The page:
which is cast very well with excellent details and no major issues. The limber holes, ballast flood grates and various hatches are well depicted. Since this sub was not armed, there are no torpedo tube doors.
While there are hard to see in the photos and barely visible on the hull, there are little indentations along the deck edges which serve as a guide to drill openings for the photo-etch stanchions. The casting
runner in this kit follows a different approach from their previous sub kits. The casting runner is attached more traditionally with two tabs rather than small plugs. However, instead of being attached along
the keel, the runner is attached to the side of hull in an effort to minimize fouling up the details along the keel that would occur sanding and cleaning up after the runner is removed. Since the spots where the
runner meets the hull are smooth, any required clean-up would not damage any underlying detail. Still there is a bit of uneven casting along that side of the hull that needs to be taken care of and it does run
across a small bit of detail. The outline of the sail is present in the deck to fit that part.

The sail is cast as a separate part rather than integrated into the hull. Again this part is done cleanly and with nice details such as the large auxiliary rudder. The top of the sail has indentations that mark the
locations for the periscopes, antennas and radar mast. A quick dry fit shows that the sail needs to be sanded down a little along the bottom after the runner is removed to make it flush with the deck. A little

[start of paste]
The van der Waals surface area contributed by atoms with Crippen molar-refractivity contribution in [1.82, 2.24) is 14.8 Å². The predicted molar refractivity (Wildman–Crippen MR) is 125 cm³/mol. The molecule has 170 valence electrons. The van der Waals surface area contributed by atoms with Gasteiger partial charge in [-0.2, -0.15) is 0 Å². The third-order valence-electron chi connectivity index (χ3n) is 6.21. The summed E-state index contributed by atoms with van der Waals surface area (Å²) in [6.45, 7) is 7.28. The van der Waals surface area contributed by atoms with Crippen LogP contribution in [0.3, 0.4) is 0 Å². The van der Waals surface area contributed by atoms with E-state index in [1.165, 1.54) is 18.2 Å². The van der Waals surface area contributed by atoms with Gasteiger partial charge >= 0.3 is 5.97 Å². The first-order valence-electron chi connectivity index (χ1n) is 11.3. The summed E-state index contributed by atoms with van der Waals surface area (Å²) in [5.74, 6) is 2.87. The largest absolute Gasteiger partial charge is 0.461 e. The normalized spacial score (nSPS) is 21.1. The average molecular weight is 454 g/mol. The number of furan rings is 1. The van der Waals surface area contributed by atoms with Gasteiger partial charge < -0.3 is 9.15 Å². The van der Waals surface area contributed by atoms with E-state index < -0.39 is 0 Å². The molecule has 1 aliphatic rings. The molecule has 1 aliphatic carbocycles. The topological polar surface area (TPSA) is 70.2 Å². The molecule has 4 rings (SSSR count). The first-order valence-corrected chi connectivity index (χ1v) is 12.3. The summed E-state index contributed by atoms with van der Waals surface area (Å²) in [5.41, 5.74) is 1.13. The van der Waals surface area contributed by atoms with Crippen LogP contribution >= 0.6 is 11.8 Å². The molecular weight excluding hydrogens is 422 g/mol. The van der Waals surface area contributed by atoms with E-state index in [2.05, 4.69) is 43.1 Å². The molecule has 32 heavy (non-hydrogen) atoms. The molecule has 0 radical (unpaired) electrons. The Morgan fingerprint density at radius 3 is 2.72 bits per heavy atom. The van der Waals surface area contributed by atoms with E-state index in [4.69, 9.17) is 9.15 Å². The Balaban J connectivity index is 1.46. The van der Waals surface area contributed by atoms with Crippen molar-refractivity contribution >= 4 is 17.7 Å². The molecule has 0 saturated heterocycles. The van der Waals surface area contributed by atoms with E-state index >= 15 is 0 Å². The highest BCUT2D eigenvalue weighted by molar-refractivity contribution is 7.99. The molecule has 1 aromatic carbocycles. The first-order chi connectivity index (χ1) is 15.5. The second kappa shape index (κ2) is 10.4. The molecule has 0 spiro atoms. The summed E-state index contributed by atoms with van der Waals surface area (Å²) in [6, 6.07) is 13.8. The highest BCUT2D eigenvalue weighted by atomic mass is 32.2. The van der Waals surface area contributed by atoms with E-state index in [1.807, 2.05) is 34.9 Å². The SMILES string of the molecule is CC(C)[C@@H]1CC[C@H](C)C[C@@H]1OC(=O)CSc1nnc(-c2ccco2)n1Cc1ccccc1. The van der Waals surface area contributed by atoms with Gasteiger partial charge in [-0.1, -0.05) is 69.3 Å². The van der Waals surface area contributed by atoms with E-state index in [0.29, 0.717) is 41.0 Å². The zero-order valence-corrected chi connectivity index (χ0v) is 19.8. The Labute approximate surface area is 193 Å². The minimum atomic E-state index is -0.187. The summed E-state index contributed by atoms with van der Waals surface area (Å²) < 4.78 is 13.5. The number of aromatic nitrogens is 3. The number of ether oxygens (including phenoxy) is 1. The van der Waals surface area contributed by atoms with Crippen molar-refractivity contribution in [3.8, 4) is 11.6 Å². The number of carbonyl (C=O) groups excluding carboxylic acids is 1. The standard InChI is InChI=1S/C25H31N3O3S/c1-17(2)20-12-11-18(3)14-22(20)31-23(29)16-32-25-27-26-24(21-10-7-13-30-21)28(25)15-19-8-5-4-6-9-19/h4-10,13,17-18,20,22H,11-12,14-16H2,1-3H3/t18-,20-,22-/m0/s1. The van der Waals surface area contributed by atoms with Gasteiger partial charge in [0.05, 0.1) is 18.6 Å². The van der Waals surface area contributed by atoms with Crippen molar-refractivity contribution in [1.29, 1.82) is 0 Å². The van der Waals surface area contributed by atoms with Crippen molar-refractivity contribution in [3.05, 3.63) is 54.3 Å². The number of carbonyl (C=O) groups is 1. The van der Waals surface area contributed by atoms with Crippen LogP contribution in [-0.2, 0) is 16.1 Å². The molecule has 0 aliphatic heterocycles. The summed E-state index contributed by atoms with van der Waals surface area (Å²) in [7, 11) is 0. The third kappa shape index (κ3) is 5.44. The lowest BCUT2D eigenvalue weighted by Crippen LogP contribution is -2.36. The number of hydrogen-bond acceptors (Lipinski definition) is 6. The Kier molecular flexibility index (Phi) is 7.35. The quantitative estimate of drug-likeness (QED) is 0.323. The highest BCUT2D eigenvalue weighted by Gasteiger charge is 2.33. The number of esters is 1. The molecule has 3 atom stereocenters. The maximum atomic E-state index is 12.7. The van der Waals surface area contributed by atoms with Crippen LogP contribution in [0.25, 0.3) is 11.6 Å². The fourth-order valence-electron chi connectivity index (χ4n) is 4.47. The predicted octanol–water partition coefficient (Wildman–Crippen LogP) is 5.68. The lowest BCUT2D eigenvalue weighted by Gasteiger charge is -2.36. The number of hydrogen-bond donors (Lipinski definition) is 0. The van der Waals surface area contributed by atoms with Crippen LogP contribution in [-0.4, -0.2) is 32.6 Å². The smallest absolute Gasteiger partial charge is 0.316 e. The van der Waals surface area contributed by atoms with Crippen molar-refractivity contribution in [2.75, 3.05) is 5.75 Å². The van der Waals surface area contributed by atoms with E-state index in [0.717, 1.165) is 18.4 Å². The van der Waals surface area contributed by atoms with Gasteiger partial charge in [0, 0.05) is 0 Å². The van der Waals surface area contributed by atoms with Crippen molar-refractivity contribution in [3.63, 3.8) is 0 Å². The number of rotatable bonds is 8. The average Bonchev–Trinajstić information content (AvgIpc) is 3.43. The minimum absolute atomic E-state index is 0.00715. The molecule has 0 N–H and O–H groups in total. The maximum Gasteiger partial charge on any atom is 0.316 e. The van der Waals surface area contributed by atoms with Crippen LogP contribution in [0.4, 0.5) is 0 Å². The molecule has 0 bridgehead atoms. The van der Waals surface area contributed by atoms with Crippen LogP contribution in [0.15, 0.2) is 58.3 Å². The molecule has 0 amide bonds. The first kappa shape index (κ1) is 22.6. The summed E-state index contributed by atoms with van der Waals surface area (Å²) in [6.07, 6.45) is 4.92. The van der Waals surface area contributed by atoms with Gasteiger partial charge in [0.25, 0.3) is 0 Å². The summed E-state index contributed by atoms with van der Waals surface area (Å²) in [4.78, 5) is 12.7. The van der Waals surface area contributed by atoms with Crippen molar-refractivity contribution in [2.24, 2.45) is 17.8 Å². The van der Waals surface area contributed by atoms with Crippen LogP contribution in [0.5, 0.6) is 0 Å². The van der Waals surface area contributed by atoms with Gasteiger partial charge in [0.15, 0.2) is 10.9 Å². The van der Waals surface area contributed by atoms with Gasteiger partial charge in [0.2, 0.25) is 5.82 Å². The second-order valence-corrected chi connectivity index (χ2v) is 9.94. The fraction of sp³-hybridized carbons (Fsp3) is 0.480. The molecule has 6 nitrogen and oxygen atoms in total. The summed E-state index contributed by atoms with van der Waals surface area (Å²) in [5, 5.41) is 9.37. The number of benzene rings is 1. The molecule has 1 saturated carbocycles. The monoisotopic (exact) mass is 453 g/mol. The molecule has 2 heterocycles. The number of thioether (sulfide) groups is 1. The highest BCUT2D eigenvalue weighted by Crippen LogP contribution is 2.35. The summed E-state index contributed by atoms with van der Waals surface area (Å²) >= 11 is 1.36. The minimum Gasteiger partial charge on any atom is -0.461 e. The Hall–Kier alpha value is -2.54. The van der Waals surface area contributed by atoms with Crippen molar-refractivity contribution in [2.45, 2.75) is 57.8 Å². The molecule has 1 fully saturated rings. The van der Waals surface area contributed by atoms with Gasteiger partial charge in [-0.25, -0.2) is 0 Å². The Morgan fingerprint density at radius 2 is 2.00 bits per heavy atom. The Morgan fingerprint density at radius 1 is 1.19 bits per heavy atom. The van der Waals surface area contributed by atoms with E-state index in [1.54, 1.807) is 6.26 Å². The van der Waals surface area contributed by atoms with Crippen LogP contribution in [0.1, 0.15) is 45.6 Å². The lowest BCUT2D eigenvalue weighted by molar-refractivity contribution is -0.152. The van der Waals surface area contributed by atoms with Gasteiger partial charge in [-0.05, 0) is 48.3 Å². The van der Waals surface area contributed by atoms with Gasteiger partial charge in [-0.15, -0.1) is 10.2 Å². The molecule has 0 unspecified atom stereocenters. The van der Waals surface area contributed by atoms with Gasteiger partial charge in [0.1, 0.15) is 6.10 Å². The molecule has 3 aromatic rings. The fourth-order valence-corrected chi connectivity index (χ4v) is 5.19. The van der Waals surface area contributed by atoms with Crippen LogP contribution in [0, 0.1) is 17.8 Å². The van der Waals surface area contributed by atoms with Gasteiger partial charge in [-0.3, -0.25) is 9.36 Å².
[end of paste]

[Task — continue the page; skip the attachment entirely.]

filler will be needed hide a very thin gap. The smaller parts include the short and long dive planes for the x-shaped tail configuration, periscope, antennas, radar mast and radar, winches, chocks and propeller
fairings and hubs to model one of the last three fits (Phase III, IVa or IVb). Naturally, which of these latter parts to use will depend on the Phase you will choose to model. These parts are also well cast but
need a little more clean-up to remove wisps of resin film. An interesting, and I dare say exciting, extra provided with this kit are resin die-forms to be used to bend the photo-etch propellers into a proper and
uniform shape. I think this is an ingenious idea and should minimize effort, improve consistency and eliminate possible errors in judgment that could occur when bending brass propeller blades. A total of
three different die-forms are provided to accommodate each style of propeller provided with the kit.
The small photo-etch brass is well done and provides the different propeller options for the last three Phases, individual stanchions, mooring cleats and antennas. The stanchions have loop openings for
the fishing line included in the kit and will require drilling openings into the deck to accommodate them. A set of decals is provided with the ship name and hull/sail number for
Albacore. A bit of .020 rod
and some .002” fly fishing tippet line to use with the photo-etch stanchions to make the safety railings round off the kit parts. There are five pages of assembly instructions provided. The instructions
have a cover sheet, a parts inventory and several pages of very clear illustrations. The last page contains a painting and decal placement guide. I did notice in the parts inventory that the descriptions for
resin parts 10 and 12 are inadvertently swapped. Part 10 is actually the fairing for Phase IVb and part 12 the fairing for Phase IVa. The parts are correctly referenced in that section of the assembly
instructions.

The Build - I decided to build my Albacore in her final fit, which was Phase IVb, as this is how she appears currently as a museum. The first thing I did was to remove the casting runner using a
serrated #11 style blade and then I sanded down the area. As carefully as I did this process I still needed to apply some filler to take care of some imperfections. I sanded down the filler and smoothed